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MySpace Cadets
The growing popularity of the Web site has marketers looking to blast off into the new social networking frontier. Will they crash in security and clutter issues?
For the rest of the September 2006 issue of CRM magazine please click here
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In a CRM dream world, companies and customers would be in a happy relationship. This relationship would be filled with trust, open communication, loyalty, and love--emotional dependency, heart-to-hearts, late night phone calls, the whole bit. In other words, the two would be friends. MySpace.com, the social networking Web site that has become nothing short of a phenomenon, presents the possibility for companies and customers to become just that. If your corporation sets up a page on the site, a customer can "add you as a friend," send you personal messages, and post praise for others to see. Considering that the site garnered 4.46 percent of all online visits in a recent measurement of Internet traffic, making it the most highly visited site on the Internet, one might think this is an ideal solution for marketers, as the CRM dream world come to (virtual) life. Although MySpace touts itself as a private community, since the site's inception bands and musicians have been using the site to post their songs and get their music heard. However, within the past year, bigger corporations have been attempting to leverage the word-of-mouth potential that MySpace presents. Most notably, 20th Century Fox recently ran a very successful and very talked about campaign for the movie X-Men: The Last Stand by creating a profile called "X Space," which accrued over 3 million friends, and which many credited partially with the movie's success. "I think MySpace can be very powerful," says Guy Creese, analyst with The Burton Group. "It's personal and customer-oriented. There's a huge benefit there for a certain demographic and for businesses that market directly to customers." Not surprisingly, other companies that market to this demographic comprised of computer-savvy 16-to-30- year-olds have also developed profiles. Cingular, Jack in the Box, and Gatorade have all climbed aboard the MySpace bus with varying degrees of success. Additional pluses to creating an account include low cost (profiles are free to create) and the ability to access user information. A company can see exactly who is interested in its product and gain a large amount of rich data on this "friend," including age, marital status, location, language, gender, occupation, and even personal interests.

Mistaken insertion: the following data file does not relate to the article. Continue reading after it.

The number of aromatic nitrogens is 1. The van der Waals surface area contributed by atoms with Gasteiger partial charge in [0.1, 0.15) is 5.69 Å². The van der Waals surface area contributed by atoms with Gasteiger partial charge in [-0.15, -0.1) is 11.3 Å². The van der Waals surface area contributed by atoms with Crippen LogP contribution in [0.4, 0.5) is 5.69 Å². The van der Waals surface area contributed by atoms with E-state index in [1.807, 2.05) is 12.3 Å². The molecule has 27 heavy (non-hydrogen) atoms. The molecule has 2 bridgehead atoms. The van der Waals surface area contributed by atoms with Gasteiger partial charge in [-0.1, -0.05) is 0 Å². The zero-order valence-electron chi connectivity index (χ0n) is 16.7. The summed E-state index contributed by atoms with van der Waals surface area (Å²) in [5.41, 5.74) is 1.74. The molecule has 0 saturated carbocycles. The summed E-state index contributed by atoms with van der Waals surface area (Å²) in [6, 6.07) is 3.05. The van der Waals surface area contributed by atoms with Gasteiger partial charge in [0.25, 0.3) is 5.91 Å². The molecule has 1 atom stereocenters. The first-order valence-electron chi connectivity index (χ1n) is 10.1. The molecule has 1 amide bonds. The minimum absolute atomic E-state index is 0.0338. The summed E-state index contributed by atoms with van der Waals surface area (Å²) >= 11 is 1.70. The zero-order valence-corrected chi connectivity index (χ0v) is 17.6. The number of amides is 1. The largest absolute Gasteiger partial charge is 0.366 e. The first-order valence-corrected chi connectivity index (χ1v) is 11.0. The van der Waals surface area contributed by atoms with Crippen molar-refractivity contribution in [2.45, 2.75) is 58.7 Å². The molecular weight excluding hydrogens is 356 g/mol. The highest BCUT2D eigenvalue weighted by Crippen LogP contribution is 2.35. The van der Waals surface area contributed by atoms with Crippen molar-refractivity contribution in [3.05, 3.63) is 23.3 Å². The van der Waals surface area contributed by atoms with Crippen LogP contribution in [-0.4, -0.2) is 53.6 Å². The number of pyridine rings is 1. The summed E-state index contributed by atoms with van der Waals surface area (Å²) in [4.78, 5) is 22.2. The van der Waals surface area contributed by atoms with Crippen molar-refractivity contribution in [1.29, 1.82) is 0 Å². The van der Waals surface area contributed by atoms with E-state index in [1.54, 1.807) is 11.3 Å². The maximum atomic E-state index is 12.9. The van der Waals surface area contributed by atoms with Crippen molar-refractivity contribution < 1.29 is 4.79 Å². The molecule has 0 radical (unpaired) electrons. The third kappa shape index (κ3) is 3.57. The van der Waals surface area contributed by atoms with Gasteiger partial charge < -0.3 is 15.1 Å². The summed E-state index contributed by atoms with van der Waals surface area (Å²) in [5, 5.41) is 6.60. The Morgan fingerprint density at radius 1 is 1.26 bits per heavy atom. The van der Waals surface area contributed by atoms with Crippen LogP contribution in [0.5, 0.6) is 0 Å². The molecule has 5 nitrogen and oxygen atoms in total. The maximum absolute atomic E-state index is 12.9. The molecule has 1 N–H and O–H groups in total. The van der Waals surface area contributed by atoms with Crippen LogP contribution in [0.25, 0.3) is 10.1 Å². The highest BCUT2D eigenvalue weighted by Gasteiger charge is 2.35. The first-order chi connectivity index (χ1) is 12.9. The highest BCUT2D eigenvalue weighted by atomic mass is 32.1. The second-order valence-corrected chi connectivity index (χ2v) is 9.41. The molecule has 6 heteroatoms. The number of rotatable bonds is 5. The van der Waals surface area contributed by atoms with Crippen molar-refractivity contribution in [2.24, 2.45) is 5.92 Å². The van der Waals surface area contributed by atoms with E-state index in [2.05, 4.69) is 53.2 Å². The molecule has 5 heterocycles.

The development of MySpace as an ad space is still in its infancy, so it is difficult as of yet to gauge its true potential. Emily Riley, analyst at Jupiter Research, believes that a large part of the buzz that MySpace now offers can be attributed to this novelty factor. "What's happening currently is it's getting picked up by traditional media as a story," she says. "The buzz from the secondary PR is as, if not more, influential." However, if more corporations move onto the MySpace platform, will this level of buzz fizzle? This question becomes even more problematic when companies ask themselves how they can track the clamor they create. One of the drawbacks with using MySpace is that the effect is almost completely immeasurable. While companies can see how many people have requested to become their "friend," without survey metrics it is impossible to say to what extent this number translates into actual sales or customer convergence. There are a number of factors with the potential to bring down MySpace marketing. Creese cites the mounting security issues that MySpace has been facing--seen primarily in the news surrounding pedophilia--as possibly derailing this movement. Clutter also could become an issue. As more corporations move into the space, Riley believes a spamlike effect might occur in which a flood of company profiles would condition the customer to ignore them all. However, even with major kinks to work out, neither Riley nor Creese believes that companies will leave MySpace any time soon. Even if derailing factors occur, Riley argues, "soon advertisers will sit down with MySpace to try to figure out how to carve out a space that really impacts people."
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